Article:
Thursday, February 4, 2016

Left neglected: an experiment in piracy

We happened onto this idea last night.

It's called monocular eye patching. I got curious about its use in supporting recovery of hemispatial neglect in stroke survivors while Mr. PNU and I were cuddling in bed last night and I experimented with his visual field by placing a hand over each eye interchangeably.

When they were small, both my oldest son, E—, and my youngest daughter, L—, went through periods of eye patching as treatment for amblyopia, or lazy eye. The idea behind the method is that in covering the more active eye, the brain is forced to improve use and function of the affected eye.

The post-stroke hemispatial visual field is equal to the vision experienced when a person covers his or her left eye. While the vision capabilities in both eyes remains 20/20, the damaged portion of the occipital lobe fails to register or pay attention to the left eye's peripheral range. For Mr. PNU, it is as though he were always walking around with a hand over his left eye. He doesn't see me when he rides next to me in the passenger seat of the car. He doesn't see the students who sit on the left side of the classroom. He doesn't see walls, rocks, ledges, or gaping holes on his left side. Thus, the left neglect he experiences leaves him vulnerable to environmental dangers and all the more dependent on others to help him negotiate the world.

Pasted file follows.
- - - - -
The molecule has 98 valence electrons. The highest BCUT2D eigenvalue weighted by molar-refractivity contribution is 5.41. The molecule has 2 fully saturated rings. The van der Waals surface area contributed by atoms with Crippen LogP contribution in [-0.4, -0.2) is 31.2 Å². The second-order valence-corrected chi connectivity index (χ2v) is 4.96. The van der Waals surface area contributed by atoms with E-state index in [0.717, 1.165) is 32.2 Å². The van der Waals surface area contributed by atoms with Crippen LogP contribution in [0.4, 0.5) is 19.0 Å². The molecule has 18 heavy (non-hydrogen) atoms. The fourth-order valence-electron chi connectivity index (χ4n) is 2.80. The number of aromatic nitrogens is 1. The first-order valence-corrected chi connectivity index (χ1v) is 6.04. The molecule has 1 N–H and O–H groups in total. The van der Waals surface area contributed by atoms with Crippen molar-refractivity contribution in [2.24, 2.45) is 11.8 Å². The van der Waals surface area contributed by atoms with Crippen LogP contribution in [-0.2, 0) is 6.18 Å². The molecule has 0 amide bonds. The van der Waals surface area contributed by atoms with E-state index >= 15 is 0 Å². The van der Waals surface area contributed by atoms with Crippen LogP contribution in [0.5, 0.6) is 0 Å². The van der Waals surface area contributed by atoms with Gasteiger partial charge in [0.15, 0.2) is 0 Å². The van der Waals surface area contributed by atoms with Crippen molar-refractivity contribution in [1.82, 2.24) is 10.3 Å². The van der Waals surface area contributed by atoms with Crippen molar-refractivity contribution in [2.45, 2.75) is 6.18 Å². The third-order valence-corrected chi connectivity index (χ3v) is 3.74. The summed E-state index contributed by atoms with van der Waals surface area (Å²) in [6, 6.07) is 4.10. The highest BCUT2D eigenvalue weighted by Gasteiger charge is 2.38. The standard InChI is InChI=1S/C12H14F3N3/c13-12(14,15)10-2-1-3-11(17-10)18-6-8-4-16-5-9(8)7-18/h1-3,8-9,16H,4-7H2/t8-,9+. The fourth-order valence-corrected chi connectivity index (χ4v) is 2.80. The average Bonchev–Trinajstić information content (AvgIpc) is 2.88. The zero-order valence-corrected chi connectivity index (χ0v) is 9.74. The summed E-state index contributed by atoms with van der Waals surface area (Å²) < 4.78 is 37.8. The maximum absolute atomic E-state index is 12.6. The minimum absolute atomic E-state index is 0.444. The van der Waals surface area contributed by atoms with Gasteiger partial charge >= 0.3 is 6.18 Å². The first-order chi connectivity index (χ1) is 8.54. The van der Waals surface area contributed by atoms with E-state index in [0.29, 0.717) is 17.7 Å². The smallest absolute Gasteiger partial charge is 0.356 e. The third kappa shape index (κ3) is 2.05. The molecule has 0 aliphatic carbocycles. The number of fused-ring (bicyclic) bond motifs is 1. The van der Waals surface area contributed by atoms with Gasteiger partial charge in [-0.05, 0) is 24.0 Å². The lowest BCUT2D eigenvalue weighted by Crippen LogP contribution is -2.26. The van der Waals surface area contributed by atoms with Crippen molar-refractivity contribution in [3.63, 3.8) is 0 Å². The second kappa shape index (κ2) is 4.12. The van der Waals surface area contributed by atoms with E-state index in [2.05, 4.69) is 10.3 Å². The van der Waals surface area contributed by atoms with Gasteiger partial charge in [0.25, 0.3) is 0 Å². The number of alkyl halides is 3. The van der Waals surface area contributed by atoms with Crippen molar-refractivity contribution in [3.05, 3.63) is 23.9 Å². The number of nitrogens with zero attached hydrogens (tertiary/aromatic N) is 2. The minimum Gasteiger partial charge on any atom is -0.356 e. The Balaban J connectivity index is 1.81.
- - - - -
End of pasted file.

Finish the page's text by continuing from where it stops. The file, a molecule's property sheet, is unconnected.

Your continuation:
There isn't nearly enough research on the use of eye patching in stroke recovery. But there is some, and enough of it positive that this afternoon I purchased a five-dollar eye patch and we've been making jokes about buying blousy shirts and a pet parrot ever since. He's walked up and down our hallway twice, and spent the last hour reading Daniel Dennet's The Intentional Stance without issue. It's likely too early to tell if the patching can trick the brain into rewiring neural pathways to compensate for the lost occipital visual registry and wake up my husband's left visual field, but I swear he's turning left corners with greater ease.

No comments:

Post a Comment